n smikle wrote:And when I say non-wining car I really mean it! As an honest and unbiased viewer I actually do believe that Vettel could have won every single race of 2011.
1. China - wrong strategy by team
2. Canada - skid off the track (it happens to every one)
3. Silverstone - Pit stop error by team
4. Germany - Got scared in front of the home crowd and under performed. - could have won.
5. Hungary - Got scared in front of the Bossy and pitstop error. - could have won.
6. Japan - Pit too early and Got caught in traffic
7. Abu-dhabi - Tyre Failure
8. Brazil - Gearbox failure
Yerp - he could have had 8 more wins.
Anyone who doubts the potentially unstoppable combination of Vettel and RB7 must be deluded.
He could have had 8 more wins; but the whole point was that he (and Red Bull) DID make those little mistakes. You don't win races by being bad at pitstops, or bad at strategy. It has to work side by side with the car's pace. About Canada; Silverstone. Let's face it, he probably wouldn't have won. If Seb hadn't pushed that hard on Lap 70 in Canada; he would've been in DRS range, and we saw that day DRS was well easy. Silverstone, Alonso was carving everyone's bollocks into pieces when he got out in the lead. He was pulling over a second a lap from everyone else.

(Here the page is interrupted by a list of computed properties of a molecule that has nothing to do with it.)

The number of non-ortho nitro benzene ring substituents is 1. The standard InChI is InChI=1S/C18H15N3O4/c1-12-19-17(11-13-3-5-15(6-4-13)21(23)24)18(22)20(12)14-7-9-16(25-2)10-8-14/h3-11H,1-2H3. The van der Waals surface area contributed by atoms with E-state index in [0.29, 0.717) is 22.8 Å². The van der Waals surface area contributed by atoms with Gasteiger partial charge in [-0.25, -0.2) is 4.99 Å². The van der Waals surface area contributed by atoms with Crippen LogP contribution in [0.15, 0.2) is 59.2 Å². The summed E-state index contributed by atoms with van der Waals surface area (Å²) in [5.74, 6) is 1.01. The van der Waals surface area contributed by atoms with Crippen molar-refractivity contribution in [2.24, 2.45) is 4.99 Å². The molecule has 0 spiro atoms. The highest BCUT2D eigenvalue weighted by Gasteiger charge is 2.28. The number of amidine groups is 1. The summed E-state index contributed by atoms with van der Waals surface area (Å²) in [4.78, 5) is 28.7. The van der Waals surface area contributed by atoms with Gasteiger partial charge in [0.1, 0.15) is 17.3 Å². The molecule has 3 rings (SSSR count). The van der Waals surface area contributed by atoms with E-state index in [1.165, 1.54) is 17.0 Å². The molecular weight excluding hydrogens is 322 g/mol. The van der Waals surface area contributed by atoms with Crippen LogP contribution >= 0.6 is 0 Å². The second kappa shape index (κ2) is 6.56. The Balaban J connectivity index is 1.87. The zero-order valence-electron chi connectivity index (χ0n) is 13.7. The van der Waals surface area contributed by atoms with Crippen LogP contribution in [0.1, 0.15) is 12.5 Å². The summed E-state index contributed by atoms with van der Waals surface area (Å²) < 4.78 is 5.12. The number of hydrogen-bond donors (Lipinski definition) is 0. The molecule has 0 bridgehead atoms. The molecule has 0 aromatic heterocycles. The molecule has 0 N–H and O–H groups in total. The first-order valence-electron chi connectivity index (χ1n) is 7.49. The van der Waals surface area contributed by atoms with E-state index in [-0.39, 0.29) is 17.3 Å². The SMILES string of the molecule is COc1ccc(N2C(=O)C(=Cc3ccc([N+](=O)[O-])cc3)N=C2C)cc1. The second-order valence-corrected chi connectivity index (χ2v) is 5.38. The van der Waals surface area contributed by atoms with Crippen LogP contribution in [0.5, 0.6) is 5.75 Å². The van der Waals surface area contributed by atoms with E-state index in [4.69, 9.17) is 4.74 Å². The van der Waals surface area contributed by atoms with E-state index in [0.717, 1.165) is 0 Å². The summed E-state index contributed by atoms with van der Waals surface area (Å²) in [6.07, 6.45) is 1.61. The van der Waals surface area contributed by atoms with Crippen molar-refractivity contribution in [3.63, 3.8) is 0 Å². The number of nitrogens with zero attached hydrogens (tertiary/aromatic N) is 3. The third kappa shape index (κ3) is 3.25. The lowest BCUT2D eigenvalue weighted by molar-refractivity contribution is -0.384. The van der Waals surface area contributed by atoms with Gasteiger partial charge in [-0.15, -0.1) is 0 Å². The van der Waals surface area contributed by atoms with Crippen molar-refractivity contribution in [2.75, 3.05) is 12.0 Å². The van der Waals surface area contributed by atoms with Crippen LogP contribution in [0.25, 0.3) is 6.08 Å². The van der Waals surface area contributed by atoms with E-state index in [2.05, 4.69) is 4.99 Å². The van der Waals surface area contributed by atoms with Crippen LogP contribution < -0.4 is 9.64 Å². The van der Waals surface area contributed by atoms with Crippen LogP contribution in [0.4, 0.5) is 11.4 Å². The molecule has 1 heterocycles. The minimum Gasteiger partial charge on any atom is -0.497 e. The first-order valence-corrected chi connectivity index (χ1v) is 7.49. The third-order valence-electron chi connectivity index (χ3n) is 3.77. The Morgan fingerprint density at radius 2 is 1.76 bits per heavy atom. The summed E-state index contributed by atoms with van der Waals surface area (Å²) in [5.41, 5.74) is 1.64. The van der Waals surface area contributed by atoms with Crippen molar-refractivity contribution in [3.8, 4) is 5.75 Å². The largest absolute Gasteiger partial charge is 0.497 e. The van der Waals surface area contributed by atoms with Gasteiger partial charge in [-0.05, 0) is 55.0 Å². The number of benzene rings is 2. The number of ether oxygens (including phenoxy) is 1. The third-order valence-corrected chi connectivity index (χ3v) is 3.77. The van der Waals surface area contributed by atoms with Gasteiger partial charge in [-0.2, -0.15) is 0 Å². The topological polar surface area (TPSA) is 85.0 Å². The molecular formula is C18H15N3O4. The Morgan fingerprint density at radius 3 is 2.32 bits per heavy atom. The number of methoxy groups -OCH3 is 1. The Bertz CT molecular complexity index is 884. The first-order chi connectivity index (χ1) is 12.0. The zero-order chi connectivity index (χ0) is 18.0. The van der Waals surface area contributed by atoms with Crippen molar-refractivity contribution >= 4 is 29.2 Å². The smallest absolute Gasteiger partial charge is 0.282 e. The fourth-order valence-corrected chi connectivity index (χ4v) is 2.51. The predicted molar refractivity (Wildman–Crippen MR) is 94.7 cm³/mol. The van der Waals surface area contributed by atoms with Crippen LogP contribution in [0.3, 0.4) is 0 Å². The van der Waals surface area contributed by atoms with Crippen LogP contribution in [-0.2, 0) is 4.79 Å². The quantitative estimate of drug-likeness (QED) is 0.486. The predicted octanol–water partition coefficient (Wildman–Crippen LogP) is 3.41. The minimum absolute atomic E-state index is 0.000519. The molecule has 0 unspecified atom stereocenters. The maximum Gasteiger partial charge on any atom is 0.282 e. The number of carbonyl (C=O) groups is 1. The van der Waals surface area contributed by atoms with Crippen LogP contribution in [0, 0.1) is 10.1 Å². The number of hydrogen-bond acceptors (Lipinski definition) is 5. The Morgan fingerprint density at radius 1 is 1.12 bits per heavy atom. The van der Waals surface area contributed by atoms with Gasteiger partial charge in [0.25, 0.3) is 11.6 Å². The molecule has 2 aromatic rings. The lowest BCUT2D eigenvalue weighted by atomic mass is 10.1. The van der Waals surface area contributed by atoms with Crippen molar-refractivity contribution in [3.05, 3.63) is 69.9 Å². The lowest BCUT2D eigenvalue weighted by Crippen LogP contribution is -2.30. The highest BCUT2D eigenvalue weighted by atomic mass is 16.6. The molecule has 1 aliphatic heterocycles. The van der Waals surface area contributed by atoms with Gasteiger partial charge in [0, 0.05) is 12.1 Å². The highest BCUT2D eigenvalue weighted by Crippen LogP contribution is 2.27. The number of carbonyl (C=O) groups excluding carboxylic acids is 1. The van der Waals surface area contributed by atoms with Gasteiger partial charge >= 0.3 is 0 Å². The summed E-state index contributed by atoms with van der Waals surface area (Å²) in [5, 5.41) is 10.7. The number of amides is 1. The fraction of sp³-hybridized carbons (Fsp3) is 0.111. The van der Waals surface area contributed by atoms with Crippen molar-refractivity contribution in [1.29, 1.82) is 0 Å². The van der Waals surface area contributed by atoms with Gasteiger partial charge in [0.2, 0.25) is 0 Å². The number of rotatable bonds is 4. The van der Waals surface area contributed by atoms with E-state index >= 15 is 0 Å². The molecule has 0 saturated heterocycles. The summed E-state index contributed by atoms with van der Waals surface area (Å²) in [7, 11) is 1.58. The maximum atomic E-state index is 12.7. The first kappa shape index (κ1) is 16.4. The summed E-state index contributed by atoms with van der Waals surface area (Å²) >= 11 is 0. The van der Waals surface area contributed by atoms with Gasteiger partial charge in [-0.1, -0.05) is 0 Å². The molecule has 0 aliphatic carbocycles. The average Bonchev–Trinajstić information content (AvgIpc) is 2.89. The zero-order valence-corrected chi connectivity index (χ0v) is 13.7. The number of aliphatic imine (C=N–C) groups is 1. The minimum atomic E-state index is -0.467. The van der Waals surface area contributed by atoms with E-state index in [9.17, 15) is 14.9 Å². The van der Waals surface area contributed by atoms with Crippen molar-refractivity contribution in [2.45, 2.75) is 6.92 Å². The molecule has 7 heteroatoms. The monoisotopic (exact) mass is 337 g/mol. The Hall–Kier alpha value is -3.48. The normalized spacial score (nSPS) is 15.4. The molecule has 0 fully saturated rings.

Germany I think it's more a case that Vettel is rather rubbish at the Nurburgring. He could have won Hockenheim; he got pole there last year too; so it wouldn't be home pressure, I don't think. Hungary I don't remember a duff pitstop?
Shrieker wrote:And you can't explain everything about the huge gap between the two team mates with the tyre brand being different from 2010.
No, but you have to remember there are also many changes such as the change to throttle retarded ignition; the inclusion of DRS and KERS, and a few other things. The Red Bull system was alleged to have started retarded ignition in Valencia. Since Valencia 2010, Mark Webber has never outpaced Vettel.
Seb has always out qualified and outraced Mark; except for Silverstone (punctured by contact with Hamilton’s left front endplate), Hungary (Seb got a drive through), Belgium (hard to say about qualifying given that Mark was the only one to take the weather seriously – his pole was more of timing than pure outright speed. In the race Seb had the measure of Mark, just that he had a penalty, and had 2 collisions). Monza qualifying is the only time when Sebastian was truly outdone by Mark